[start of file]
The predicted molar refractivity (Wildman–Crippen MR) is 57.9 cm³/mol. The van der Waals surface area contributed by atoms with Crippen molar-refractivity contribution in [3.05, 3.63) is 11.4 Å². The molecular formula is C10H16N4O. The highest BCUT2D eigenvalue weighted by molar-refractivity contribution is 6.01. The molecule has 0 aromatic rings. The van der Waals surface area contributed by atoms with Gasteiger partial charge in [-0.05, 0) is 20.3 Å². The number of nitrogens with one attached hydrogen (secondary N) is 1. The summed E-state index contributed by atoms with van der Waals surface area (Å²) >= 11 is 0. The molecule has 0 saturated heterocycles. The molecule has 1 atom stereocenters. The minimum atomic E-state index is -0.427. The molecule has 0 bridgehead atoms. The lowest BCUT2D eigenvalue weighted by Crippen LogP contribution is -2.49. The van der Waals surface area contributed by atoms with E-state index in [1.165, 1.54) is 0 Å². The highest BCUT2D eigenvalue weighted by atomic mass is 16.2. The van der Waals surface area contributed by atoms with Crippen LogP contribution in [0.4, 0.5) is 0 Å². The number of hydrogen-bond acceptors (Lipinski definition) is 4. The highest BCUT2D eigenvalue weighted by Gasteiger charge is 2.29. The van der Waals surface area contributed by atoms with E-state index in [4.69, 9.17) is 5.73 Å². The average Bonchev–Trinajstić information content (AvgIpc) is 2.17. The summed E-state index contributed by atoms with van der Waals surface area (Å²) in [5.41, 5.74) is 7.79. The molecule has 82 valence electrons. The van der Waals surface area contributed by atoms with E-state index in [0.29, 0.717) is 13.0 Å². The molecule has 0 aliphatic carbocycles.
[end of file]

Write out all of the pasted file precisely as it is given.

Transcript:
The predicted molar refractivity (Wildman–Crippen MR) is 57.9 cm³/mol. The van der Waals surface area contributed by atoms with Crippen molar-refractivity contribution in [3.05, 3.63) is 11.4 Å². The molecular formula is C10H16N4O. The highest BCUT2D eigenvalue weighted by molar-refractivity contribution is 6.01. The molecule has 0 aromatic rings. The van der Waals surface area contributed by atoms with Gasteiger partial charge in [-0.05, 0) is 20.3 Å². The number of nitrogens with one attached hydrogen (secondary N) is 1. The summed E-state index contributed by atoms with van der Waals surface area (Å²) >= 11 is 0. The molecule has 0 saturated heterocycles. The molecule has 1 atom stereocenters. The minimum atomic E-state index is -0.427. The molecule has 0 bridgehead atoms. The lowest BCUT2D eigenvalue weighted by Crippen LogP contribution is -2.49. The van der Waals surface area contributed by atoms with E-state index in [1.165, 1.54) is 0 Å². The highest BCUT2D eigenvalue weighted by atomic mass is 16.2. The van der Waals surface area contributed by atoms with Crippen LogP contribution in [0.4, 0.5) is 0 Å². The number of hydrogen-bond acceptors (Lipinski definition) is 4. The highest BCUT2D eigenvalue weighted by Gasteiger charge is 2.29. The van der Waals surface area contributed by atoms with E-state index in [4.69, 9.17) is 5.73 Å². The average Bonchev–Trinajstić information content (AvgIpc) is 2.17. The summed E-state index contributed by atoms with van der Waals surface area (Å²) in [5.41, 5.74) is 7.79. The molecule has 82 valence electrons. The van der Waals surface area contributed by atoms with E-state index in [0.29, 0.717) is 13.0 Å². The molecule has 0 aliphatic carbocycles.